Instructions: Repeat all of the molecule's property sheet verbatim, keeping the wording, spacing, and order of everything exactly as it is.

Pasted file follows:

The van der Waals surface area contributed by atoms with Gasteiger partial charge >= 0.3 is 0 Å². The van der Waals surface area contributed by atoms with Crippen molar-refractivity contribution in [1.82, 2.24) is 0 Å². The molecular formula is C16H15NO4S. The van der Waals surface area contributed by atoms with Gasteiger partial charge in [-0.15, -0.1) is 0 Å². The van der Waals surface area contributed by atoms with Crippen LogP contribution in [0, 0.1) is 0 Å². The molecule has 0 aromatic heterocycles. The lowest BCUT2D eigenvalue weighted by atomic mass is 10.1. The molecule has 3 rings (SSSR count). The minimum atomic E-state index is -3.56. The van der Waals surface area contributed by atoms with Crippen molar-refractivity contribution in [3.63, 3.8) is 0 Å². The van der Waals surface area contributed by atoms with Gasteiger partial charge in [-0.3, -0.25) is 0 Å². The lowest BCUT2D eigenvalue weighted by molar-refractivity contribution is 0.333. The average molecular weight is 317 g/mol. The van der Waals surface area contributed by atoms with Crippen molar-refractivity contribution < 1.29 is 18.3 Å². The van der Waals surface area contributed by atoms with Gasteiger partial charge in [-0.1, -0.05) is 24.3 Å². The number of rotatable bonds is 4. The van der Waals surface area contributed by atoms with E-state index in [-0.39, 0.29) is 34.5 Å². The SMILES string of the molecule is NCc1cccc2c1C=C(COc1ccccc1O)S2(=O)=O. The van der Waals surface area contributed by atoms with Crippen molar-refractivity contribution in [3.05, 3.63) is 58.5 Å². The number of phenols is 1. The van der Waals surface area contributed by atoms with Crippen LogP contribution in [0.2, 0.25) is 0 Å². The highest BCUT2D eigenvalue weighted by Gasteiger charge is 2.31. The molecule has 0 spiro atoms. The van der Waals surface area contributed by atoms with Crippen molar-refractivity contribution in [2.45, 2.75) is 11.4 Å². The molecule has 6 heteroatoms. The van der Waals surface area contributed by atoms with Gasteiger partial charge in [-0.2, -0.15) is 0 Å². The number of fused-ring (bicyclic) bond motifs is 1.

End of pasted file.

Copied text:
The van der Waals surface area contributed by atoms with Gasteiger partial charge >= 0.3 is 0 Å². The van der Waals surface area contributed by atoms with Crippen molar-refractivity contribution in [1.82, 2.24) is 0 Å². The molecular formula is C16H15NO4S. The van der Waals surface area contributed by atoms with Gasteiger partial charge in [-0.15, -0.1) is 0 Å². The van der Waals surface area contributed by atoms with Crippen LogP contribution in [0, 0.1) is 0 Å². The molecule has 0 aromatic heterocycles. The lowest BCUT2D eigenvalue weighted by atomic mass is 10.1. The molecule has 3 rings (SSSR count). The minimum atomic E-state index is -3.56. The van der Waals surface area contributed by atoms with Crippen molar-refractivity contribution in [3.63, 3.8) is 0 Å². The van der Waals surface area contributed by atoms with Gasteiger partial charge in [-0.3, -0.25) is 0 Å². The lowest BCUT2D eigenvalue weighted by molar-refractivity contribution is 0.333. The average molecular weight is 317 g/mol. The van der Waals surface area contributed by atoms with Crippen molar-refractivity contribution < 1.29 is 18.3 Å². The van der Waals surface area contributed by atoms with Gasteiger partial charge in [-0.1, -0.05) is 24.3 Å². The number of rotatable bonds is 4. The van der Waals surface area contributed by atoms with E-state index in [-0.39, 0.29) is 34.5 Å². The SMILES string of the molecule is NCc1cccc2c1C=C(COc1ccccc1O)S2(=O)=O. The van der Waals surface area contributed by atoms with Crippen molar-refractivity contribution in [3.05, 3.63) is 58.5 Å². The number of phenols is 1. The van der Waals surface area contributed by atoms with Crippen LogP contribution in [0.2, 0.25) is 0 Å². The highest BCUT2D eigenvalue weighted by Gasteiger charge is 2.31. The molecule has 0 spiro atoms. The van der Waals surface area contributed by atoms with Crippen molar-refractivity contribution in [2.45, 2.75) is 11.4 Å². The molecule has 6 heteroatoms. The van der Waals surface area contributed by atoms with Gasteiger partial charge in [-0.2, -0.15) is 0 Å². The number of fused-ring (bicyclic) bond motifs is 1.